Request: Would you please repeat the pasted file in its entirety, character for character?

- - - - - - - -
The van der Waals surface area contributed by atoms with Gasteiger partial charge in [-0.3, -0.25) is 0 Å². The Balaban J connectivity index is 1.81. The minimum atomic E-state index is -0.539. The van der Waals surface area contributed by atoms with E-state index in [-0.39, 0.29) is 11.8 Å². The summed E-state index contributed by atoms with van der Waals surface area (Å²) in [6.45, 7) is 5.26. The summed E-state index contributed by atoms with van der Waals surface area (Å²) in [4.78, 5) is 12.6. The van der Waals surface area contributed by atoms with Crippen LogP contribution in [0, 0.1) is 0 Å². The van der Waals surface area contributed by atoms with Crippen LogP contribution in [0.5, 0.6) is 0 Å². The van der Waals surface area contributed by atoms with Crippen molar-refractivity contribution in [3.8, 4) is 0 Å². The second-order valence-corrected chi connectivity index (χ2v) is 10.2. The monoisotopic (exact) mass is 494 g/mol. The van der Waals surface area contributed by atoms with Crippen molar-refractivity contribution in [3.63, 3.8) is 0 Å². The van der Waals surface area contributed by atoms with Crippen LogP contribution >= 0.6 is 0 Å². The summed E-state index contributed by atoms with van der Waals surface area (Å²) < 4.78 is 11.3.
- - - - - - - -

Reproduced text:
The van der Waals surface area contributed by atoms with Gasteiger partial charge in [-0.3, -0.25) is 0 Å². The Balaban J connectivity index is 1.81. The minimum atomic E-state index is -0.539. The van der Waals surface area contributed by atoms with E-state index in [-0.39, 0.29) is 11.8 Å². The summed E-state index contributed by atoms with van der Waals surface area (Å²) in [6.45, 7) is 5.26. The summed E-state index contributed by atoms with van der Waals surface area (Å²) in [4.78, 5) is 12.6. The van der Waals surface area contributed by atoms with Crippen LogP contribution in [0, 0.1) is 0 Å². The van der Waals surface area contributed by atoms with Crippen LogP contribution in [0.5, 0.6) is 0 Å². The van der Waals surface area contributed by atoms with Crippen molar-refractivity contribution in [3.8, 4) is 0 Å². The second-order valence-corrected chi connectivity index (χ2v) is 10.2. The monoisotopic (exact) mass is 494 g/mol. The van der Waals surface area contributed by atoms with Crippen molar-refractivity contribution in [3.63, 3.8) is 0 Å². The van der Waals surface area contributed by atoms with Crippen LogP contribution >= 0.6 is 0 Å². The summed E-state index contributed by atoms with van der Waals surface area (Å²) < 4.78 is 11.3.